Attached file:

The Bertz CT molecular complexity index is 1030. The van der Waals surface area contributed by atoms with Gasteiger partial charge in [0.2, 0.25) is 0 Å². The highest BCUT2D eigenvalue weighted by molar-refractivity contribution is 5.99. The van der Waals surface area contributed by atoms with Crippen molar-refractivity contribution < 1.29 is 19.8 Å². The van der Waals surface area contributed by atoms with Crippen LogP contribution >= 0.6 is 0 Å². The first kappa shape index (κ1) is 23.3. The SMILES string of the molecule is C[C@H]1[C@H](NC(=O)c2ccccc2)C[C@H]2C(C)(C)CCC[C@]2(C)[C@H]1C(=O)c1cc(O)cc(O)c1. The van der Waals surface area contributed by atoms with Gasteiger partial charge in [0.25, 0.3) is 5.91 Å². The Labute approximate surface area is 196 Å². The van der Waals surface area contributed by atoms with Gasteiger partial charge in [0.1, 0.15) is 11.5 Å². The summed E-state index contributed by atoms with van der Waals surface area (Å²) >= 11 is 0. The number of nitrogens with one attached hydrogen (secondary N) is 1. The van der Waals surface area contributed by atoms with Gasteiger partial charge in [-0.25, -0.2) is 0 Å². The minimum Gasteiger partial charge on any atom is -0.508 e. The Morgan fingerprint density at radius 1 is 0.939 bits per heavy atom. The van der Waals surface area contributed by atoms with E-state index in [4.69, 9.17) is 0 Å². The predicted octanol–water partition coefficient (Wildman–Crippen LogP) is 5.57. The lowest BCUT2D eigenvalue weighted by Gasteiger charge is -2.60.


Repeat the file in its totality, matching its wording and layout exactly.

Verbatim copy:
The Bertz CT molecular complexity index is 1030. The van der Waals surface area contributed by atoms with Gasteiger partial charge in [0.2, 0.25) is 0 Å². The highest BCUT2D eigenvalue weighted by molar-refractivity contribution is 5.99. The van der Waals surface area contributed by atoms with Crippen molar-refractivity contribution < 1.29 is 19.8 Å². The van der Waals surface area contributed by atoms with Crippen LogP contribution >= 0.6 is 0 Å². The first kappa shape index (κ1) is 23.3. The SMILES string of the molecule is C[C@H]1[C@H](NC(=O)c2ccccc2)C[C@H]2C(C)(C)CCC[C@]2(C)[C@H]1C(=O)c1cc(O)cc(O)c1. The van der Waals surface area contributed by atoms with Gasteiger partial charge in [0.25, 0.3) is 5.91 Å². The Labute approximate surface area is 196 Å². The van der Waals surface area contributed by atoms with Gasteiger partial charge in [0.1, 0.15) is 11.5 Å². The summed E-state index contributed by atoms with van der Waals surface area (Å²) >= 11 is 0. The number of nitrogens with one attached hydrogen (secondary N) is 1. The van der Waals surface area contributed by atoms with Gasteiger partial charge in [-0.25, -0.2) is 0 Å². The minimum Gasteiger partial charge on any atom is -0.508 e. The Morgan fingerprint density at radius 1 is 0.939 bits per heavy atom. The van der Waals surface area contributed by atoms with E-state index in [4.69, 9.17) is 0 Å². The predicted octanol–water partition coefficient (Wildman–Crippen LogP) is 5.57. The lowest BCUT2D eigenvalue weighted by Gasteiger charge is -2.60.